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is ssh reasonably secure for remote administration? i need a way to perform maintenance on a server at a branch office without always having to travel on-site for ordinary chores like adding a new user account.
if i were to open the port in our hardware firewall to allow ssh connection to a specific host would i be inviting the world to hack my file server?
i'm not a security guru, but from what i've read, ssh seems to be a preferred method for remote connections. ssh does not allow login as root, correct? the traffic is encrypted, correct?
the beauty of linux is that i could perform nearly any admin tasks from with command prompt and a text editor. but, i'd like to know that allowing ssh is at least "reasonably" secure.
i don't want to be lax about security, but i don't want to be overly paranoid either.
SSH is secure enough for remote access. It does encrypt traffic and can be configure to exclude direct root access. You can minimize the risk of opening a hole in your firewall by restricting access to just the endpoints, ie the server that you will admin and the client that you will connect from.
Yes. You can add an AllowUsers directive to your sshd_config file and then only the users listed can get access. You can also further lock it down by not allowing usernames or passwords, but use public key authentication instead.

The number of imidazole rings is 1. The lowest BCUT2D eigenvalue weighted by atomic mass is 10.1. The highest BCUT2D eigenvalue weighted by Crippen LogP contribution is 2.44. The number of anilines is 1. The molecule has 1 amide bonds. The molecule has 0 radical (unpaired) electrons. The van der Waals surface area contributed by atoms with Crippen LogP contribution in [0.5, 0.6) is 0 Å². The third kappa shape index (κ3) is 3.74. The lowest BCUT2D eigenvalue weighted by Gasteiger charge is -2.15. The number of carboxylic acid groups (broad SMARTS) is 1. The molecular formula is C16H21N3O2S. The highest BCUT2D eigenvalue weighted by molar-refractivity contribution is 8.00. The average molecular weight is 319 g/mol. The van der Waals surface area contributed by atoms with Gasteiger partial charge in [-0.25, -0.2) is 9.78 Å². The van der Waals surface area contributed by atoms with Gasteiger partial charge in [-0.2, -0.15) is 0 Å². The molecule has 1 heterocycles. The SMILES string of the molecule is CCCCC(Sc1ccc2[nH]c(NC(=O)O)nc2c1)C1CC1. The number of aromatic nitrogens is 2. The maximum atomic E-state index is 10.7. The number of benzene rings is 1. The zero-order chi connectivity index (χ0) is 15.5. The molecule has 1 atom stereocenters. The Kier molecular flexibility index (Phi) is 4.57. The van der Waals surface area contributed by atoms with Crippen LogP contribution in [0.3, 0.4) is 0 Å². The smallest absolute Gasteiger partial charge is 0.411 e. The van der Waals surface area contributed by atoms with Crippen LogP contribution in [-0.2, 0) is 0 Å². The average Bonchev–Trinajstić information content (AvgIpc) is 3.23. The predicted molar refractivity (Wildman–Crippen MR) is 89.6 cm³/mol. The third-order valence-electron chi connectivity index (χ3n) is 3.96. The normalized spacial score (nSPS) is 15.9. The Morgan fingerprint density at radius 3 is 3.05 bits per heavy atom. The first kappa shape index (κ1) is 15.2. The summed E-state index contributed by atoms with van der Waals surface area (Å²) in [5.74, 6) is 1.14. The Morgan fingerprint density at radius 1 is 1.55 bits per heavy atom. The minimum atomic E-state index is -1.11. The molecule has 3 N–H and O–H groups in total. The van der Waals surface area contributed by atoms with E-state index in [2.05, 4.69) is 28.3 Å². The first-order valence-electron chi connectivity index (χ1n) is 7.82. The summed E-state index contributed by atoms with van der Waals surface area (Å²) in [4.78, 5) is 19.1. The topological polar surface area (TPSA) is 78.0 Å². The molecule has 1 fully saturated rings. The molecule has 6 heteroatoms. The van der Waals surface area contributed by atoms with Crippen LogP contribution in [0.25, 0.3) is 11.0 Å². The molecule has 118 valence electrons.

What I would most strongly recommend is what I have recommended in the past... use digital certificates with SSH. Don't rely upon username/password authentication.
Only users who can present a valid certificate will be allowed to go further. It will not matter if they know a password or can guess it; their passport is rejected at the outer gate. This will truly stop the "script kiddies" who, otherwise, will come to call and will begin to hammer against your username/password file around the clock with the persistence that only a computer can create.
VPN (virtual private networking) is very handy as well. It wraps everything in an encryption packet, and once again it is best used with digital certificates. (i.e. Don't use Pre-Shared Keys.)
The overwhelming advantage of digital certificates, aside from the fact that they cannot be forged, is that they are individually issued and can be individually revoked. If a computer is lost or stolen, its access can be selectively revoked.
Without certificates, unfortunately, "SSH is simply another shell." It gives anyone-in-the-universe the opportunity to try a username-plus-password against your system. Sure, it encrypts the traffic, but it allows anyone to try to log in. But with certificates, only the bearers of an un-forgeable (and unrevoked) credential will ever be given the opportunity to utter magic words.
Last edited by sundialsvcs; 10-21-2005 at 09:48 PM.
A good source of howtos is here. Look at "local copies" such as this one. (However, I would encourage you to peruse the whole site.)
I really want to emphasize... this stuff is not hard to do. And it makes your SSH connection "really secure" for the first time. Script kiddies might be able to detect that you have an open SSH port into your system, but they can't begin to touch it.
Last edited by sundialsvcs; 10-21-2005 at 09:47 PM.